My ‘day job’ for many years has been in engagement of people and especially young people in all aspects of heritage: natural, historical and cultural. What a delight to be invited to Avoch Primary School on the Black Isle to talk about Major Tom’s War to the P5, P6 and P7 classes.
Out of curiosity I asked around about what others spoke to school classes about. Rats, lice and latrines in the trenches was the general advice (thanks Jeremy Banning and others) and certainly all three went down well, but I was also able to talk about punishment and execution with some classes, explaining how hard it was to command a firing squad for example, and we discussed the concept of a self-inflicted wound – a ‘blighty’ – which Tom talks about too – and how losing a hand might be preferable to remaining there and fighting.
It was clear that the staff of Avoch Primary have worked hard with the pupils during the Armistice commemorations to get across the magnitude and awfulness of war.
It was good to de-bunk a few commonly-held myths.
A. Not everyone died (one in 10/11 or thereabouts were killed, which is bad enough, though many injuries were mental and invisible)
B. In the trenches there was no constant firing (there wasn’t enough ammunition to allow this and there were long, depressing spells of inactivity)
C. It was not constantly muddy (on the contrary, in summer it became hot, dry and dusty and water supplies were an issue)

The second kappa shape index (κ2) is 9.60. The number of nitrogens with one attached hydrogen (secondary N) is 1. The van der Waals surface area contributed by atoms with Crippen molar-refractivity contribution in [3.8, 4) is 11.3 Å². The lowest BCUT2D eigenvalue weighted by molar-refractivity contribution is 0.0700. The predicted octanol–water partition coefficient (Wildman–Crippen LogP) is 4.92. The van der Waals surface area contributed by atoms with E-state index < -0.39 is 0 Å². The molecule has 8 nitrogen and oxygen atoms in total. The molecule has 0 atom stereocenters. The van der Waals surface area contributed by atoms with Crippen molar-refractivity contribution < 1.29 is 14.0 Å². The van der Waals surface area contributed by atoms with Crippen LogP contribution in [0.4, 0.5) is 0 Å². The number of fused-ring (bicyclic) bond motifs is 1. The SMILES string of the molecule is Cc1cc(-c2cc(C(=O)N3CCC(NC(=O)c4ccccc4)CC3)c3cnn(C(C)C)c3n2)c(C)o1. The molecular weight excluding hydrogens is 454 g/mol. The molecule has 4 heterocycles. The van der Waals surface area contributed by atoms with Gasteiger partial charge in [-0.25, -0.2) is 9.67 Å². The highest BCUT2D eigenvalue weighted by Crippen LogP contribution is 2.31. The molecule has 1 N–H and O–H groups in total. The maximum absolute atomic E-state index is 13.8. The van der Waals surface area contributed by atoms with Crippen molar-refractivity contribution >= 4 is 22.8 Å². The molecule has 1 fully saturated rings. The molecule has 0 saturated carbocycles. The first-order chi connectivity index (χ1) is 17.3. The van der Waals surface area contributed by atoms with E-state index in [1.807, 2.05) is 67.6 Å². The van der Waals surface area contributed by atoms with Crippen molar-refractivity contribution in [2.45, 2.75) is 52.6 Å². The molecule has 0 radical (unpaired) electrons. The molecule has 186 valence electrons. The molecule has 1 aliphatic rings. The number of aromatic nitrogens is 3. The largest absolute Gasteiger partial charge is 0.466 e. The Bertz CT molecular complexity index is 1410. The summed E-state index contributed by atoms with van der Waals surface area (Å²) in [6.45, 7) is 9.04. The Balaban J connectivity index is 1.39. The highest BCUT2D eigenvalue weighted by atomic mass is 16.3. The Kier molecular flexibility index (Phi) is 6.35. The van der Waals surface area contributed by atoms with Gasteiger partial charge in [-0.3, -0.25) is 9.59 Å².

D. Not all the people who fought against Germany in the war were from Britain. Tom for example fought alongside many Indian troops of many different faiths: Sikhs, Hindus and Muslims for example
The pupils asked great questions (including ‘did Tom your grandfather meet Adolf Hitler?’ – not quite the error it seems at first, as Corporal Adolf Schiklgruber, who would go on to become Adolf Hitler in the Second war, was an undistinguished corporal during the First World War – but as far as I know Tom never encountered him).
Probably the highlight activity was trying on my pair of Tom-era glasses. Looking through those was quite sobering for the pupils who tried them on.
Major Tom’s War is NOT a children’s book, but various bits of it could be read aloud. Parents who are interested in acquiring a copy should have a handout about this (with a discount offered if I don’t have to post it to you!).
Well done to all the classes and staff concerned, thank you to Mrs Goldie for arranging it and let’s just hope that these fabulous children live their lives without ever knowing the kind of warfare Tom experienced in France.
Merry Christmas and a happy and above all peace-full 2019 to all.